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Wednesday, October 16, 2013

Iran opens the door to snap inspections in Geneva talks

Iran opens the door to snap inspections in Geneva talks

Iran's and world powers' delegations sit prior the start of two days of closed-door nuclear talks on October 15, 2013 at the United Nations offices in Geneva. (AFP Photo / Fabrice Coffrini)Iran's and world powers' delegations sit prior the start of two days of closed-door nuclear talks on October 15, 2013 at the United Nations offices in Geneva. (AFP Photo / Fabrice Coffrini)
Iran’s top diplomat has said the proposal handed to world powers in Geneva will allow for unannounced inspections of its nuclear facilities. Tehran has hailed the talks as “capable of making a breakthrough” in the decade-long political deadlock with Iran.
Abbas Araqchi, Tehran’s top negotiator said that allowing snap inspections of Iran’s nuclear site was one of the steps in a proposed plan to normalize international relations. 
“None of these issues exist in the first step, but they are part of our last step,” Abbas Araqchi was quoted as saying by the official news agency IRNA. 
Six countries - Britain, France, Germany, Russia, China and the US - are going into the second day of negotiations with Iran over its disputed nuclear program. On Tuesday Iranian diplomats laid out their proposal to normalize relations with the West and allay fears that they are developing nuclear weapons. 
The US also held a private meeting with Iranian government emissaries in the evening, which was described as “useful,” though “expected.” 
Washington has sought to downplay the media hype over a possible end to the diplomatic deadlock in Iran that has gone on for over a decade. The Obama Administration has praised new President Hassan Rouhani for his willingness to restart negotiations, but has shied away from fully endorsing the talks.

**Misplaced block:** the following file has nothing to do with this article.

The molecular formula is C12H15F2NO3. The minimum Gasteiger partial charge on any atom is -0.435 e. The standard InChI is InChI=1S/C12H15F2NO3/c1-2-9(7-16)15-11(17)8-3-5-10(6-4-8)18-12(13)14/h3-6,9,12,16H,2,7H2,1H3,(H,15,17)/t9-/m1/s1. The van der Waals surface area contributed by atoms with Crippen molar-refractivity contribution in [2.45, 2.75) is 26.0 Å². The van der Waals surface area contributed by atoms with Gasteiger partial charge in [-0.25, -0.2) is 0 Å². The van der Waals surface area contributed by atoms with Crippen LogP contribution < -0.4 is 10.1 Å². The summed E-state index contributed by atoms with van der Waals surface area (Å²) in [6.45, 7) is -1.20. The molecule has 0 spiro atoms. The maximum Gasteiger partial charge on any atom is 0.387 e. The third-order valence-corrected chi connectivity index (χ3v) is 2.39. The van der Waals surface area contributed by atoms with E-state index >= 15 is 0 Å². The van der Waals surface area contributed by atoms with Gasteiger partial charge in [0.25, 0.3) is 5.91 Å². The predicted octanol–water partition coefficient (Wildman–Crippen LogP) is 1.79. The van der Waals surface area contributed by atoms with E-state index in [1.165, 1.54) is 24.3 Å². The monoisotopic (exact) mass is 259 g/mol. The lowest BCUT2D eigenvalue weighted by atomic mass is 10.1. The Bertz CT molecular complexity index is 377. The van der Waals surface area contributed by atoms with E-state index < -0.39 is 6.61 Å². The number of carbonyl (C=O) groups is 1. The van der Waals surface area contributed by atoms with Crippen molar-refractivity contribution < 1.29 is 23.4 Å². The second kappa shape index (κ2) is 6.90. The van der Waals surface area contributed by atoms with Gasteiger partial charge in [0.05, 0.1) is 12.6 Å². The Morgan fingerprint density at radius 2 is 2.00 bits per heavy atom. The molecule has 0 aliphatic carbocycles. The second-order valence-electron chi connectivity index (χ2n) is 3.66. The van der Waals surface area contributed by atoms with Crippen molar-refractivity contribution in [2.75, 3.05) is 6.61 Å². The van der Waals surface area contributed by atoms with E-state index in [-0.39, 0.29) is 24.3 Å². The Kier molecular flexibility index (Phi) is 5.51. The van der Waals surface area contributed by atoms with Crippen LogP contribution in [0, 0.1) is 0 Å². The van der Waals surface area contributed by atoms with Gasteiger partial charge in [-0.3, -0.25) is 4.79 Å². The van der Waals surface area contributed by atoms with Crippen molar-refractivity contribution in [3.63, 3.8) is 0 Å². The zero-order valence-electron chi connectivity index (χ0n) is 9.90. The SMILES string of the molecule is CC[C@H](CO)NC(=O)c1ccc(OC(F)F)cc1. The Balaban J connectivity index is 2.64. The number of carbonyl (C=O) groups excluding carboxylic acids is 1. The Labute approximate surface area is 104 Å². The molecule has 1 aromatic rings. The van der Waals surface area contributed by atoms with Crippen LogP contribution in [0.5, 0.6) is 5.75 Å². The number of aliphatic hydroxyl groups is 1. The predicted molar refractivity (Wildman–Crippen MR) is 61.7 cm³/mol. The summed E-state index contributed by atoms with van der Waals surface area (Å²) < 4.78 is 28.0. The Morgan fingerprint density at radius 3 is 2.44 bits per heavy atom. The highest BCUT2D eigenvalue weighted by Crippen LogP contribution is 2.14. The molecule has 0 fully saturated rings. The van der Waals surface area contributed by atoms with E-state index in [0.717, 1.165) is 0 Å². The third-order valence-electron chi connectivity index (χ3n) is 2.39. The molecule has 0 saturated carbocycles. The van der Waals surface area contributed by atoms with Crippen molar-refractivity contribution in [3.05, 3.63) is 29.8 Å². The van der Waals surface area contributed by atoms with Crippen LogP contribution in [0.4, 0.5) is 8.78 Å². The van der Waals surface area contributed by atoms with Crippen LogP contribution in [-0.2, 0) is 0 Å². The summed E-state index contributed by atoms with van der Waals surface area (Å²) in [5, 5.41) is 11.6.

"We certainly want to make clear that no one, despite the positive signs that we've seen, no one should expect a breakthrough overnight," White House spokesman Jay Carney said. 
The spokesman for the European Union's foreign policy chief echoed the American view, calling for Iran to release more details on its atomic program. 
"We have had a certain amount of information from the Iranian side and we will hope to get more detail from them tomorrow," spokesman Michael Mann said after the first day of talks on Tuesday. 
EU High Representative for Foreign Affairs Catherine Ashton (L) speaks with Iranian Foreign Minister Mohammad Javad Zarif during a photo-op prior the start of two days of closed-door nuclear talks on October 15, 2013 at the United Nations offices in Geneva. (AFP Photo / Fabrice Coffrini)
EU High Representative for Foreign Affairs Catherine Ashton (L) speaks with Iranian Foreign Minister Mohammad Javad Zarif during a photo-op prior the start of two days of closed-door nuclear talks on October 15, 2013 at the United Nations offices in Geneva. (AFP Photo / Fabrice Coffrini)

Russia, meanwhile, called for the removal of economic sanctions on Iran, alleging that they“undermine” attempts to solve the diplomatic crisis.
Russian Foreign Minister Sergey Lavrov said there would be many opportunities for Europe and Russia to work together with Iran, but only when the sanctions are lifted on Tehran
“To begin with the unilateral sanctions need to be removed,” stressed Lavrov in Geneva on Tuesday. Washington has said that for now the economic penalties imposed on Iran will remain in place.
The international community had previously proposed that Tehran send its stockpile of enriched uranium abroad as a gesture of its willingness to cooperate. The Iranian government refused to comply and said that relinquishing its uranium was a step too far.
“We will negotiate regarding the form, amount, and various levels of [uranium] enrichment, but the shipping of [enriched] materials out of the country is our red line," said Deputy Foreign Minister Abbas Araqchi on Iranian state television. In turn the Iranian side has said the West should take steps to loosen the sanctions on Tehran as a gesture of goodwill.
Iran’s new president, Hassan Rouhani, was inaugurated in August and has since pledged to work towards normalization in diplomatic relations with the West. The international community has largely welcomed Tehran’s more open stance, but Israel has branded Rouhani as a “wolf in sheep’s clothing”and continues to pressure for a strike on Iran’s nuclear facilities.